For me, PTSD & its nature gave me a blank page I never knew I needed. Which was equally exciting and as scary as hell. It’s an open road out there February, and you can go in whatever direction you please. believe in yourself and your dreams.

      I loved your blog in particular ‘Do you taste your coffee’ really touched me and made me teary.

      All the best meantime, happy writing xx

  5. Kristina James says:


    Thank you for sharing your experience. As a military spouse and a PTSD sufferer myself, I understand the hardships that come along with that diagnosis. I also know the power and freedom that comes from sitting down with a blank paper of endless possibilities. The rush of inspiration takes over leaving everything else behind, at least for a few hours.

    Best of luck to you,
    Kristina James

  6. Lisa Cassidy says:

    Hi Tess,

    Thank you for your lovely e-mail.

    I’m sorry to hear you are having symptoms from your research post. My symptoms developed a year before I had a panic attack at work and was signed off. My body was telling me what my mind refused to accept. It was another two months before I was diagnosed with PTSD. I mostly remember feeling numb and exhausted trying to pretend I was fine when I definitely wasn’t.

    It’s not my place to make a diagnosis but I hope you don’t mind me making a couple of suggestions that may help? I’m not sure if you have spoken to your supervisor but I would like to encourage you speak to someone within your organisation that you trust. Does your organisation have a Welfare Officer or Occupational Health Nurse you can talk to in confidence? I had a wonderful Welfare Officer who understood my symptoms and diagnosed my PTSD before referring me to a counsellor for Cognitive Behaviour Therapy (CBT). This therapy helps your mind to process the images it can’t cope with. You need professional help to get well from PTSD.

    I was initially worried about disclosing my symptoms to my employers but once I made them aware they were very supportive.
    They moved me to another post within the organisation. Remember they have a duty of care towards you. Also there is greater public awareness of PTSD now. It is well known that emergency workers and those working in criminal fields are especially susceptible. My family and friends were very supportive to, you will be surprised by the support you will have. You don’t have to cope with PTSD alone.

    Please don’t be afraid to ask for help Tess. You have spoken about how you feel alive when you write – there is no reason why you should not feel that way all the time. Criminology work is demanding but no job is worth your health. You are inspirational yourself Tess, posting your message here is a very brave thing to do.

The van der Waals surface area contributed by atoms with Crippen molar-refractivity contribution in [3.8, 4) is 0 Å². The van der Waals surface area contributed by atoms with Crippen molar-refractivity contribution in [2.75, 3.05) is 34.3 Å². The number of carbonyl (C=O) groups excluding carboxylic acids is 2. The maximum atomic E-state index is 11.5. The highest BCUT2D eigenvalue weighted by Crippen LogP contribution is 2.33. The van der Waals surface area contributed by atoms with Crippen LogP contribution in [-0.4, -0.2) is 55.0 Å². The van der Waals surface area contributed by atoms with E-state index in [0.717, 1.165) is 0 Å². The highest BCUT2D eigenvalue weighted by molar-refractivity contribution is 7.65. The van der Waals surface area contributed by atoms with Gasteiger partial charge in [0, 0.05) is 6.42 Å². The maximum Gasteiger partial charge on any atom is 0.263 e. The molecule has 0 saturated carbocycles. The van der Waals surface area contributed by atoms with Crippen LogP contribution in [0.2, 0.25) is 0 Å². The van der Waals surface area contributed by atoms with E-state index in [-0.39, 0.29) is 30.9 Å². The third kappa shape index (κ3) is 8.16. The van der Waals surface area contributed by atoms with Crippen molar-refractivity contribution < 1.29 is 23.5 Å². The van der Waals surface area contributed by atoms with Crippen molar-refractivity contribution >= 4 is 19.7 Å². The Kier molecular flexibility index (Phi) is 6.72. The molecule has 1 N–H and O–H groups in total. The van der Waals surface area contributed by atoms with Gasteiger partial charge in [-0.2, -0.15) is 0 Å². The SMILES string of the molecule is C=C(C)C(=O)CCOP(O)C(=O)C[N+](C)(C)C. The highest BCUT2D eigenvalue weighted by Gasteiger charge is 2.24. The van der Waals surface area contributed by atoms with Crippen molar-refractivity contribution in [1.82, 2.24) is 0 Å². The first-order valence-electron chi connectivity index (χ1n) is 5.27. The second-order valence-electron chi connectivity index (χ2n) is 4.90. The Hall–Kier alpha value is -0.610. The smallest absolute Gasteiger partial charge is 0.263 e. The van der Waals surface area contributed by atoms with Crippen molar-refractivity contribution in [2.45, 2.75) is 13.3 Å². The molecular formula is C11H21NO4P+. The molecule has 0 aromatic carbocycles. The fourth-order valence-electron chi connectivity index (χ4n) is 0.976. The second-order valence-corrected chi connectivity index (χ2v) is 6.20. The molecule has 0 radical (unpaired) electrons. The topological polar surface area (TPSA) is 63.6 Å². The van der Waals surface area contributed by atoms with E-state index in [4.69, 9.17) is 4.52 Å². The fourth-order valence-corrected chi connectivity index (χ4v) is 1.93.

Please look after yourself Tess, keep being creative, keep your notebook and pen handy, spend your time doing the things that make you happy and most of all believe in yourself, you will get well.

    Best wishes

  7. Cassie,

    This is so great and I really relate to everything you’ve said. While I’m not sure I suffer from PTSD I also wake up to intense nightmares, have had panic attacks and depression. I have been a research assistant in the field of criminology for some time now and have read some pretty horrible stuff too. It’s interesting how we are able to come out of these periods using creativity to express ourselves. I too picked up a pen again and the minute I began writing my mood shifted and I felt alive. It wasn’t that I was necessarily writing about my experiences, it was just the act of writing that was therapeutic.

    You were so right in identifying the silent critic that writers so often find themselves in battle with. At times I find it difficult to ignore this voice that tells me I should give up because “what’s the point anyway?” You have given me inspiration, so thank you.

  8. “…forever banish the self-doubting whispers and follow your creative dream, whatever that may be.” Thanks for this 🙂

  9. Fiona and Des, thank you so much for your lovely comments. I’ve been blown away by the positive feedback to the blog so far and am very appreciative. Best wishes Cassie

  10. Des says:

    Cassie, you are inspirational! I developed goosebumps as I read your story and feel truly inspired. Thank you for this.

  11. Fiona Sekkat says:

    I read with interest and admiration. The challenges faced by anyone who has endured and continues to cope with conditions that strip the very essense of who you are away and leaves you bare speaks of a hidden strength and exceptional character. I will look forward to reading more and as I read i realise I too have hidden strengths – thank you.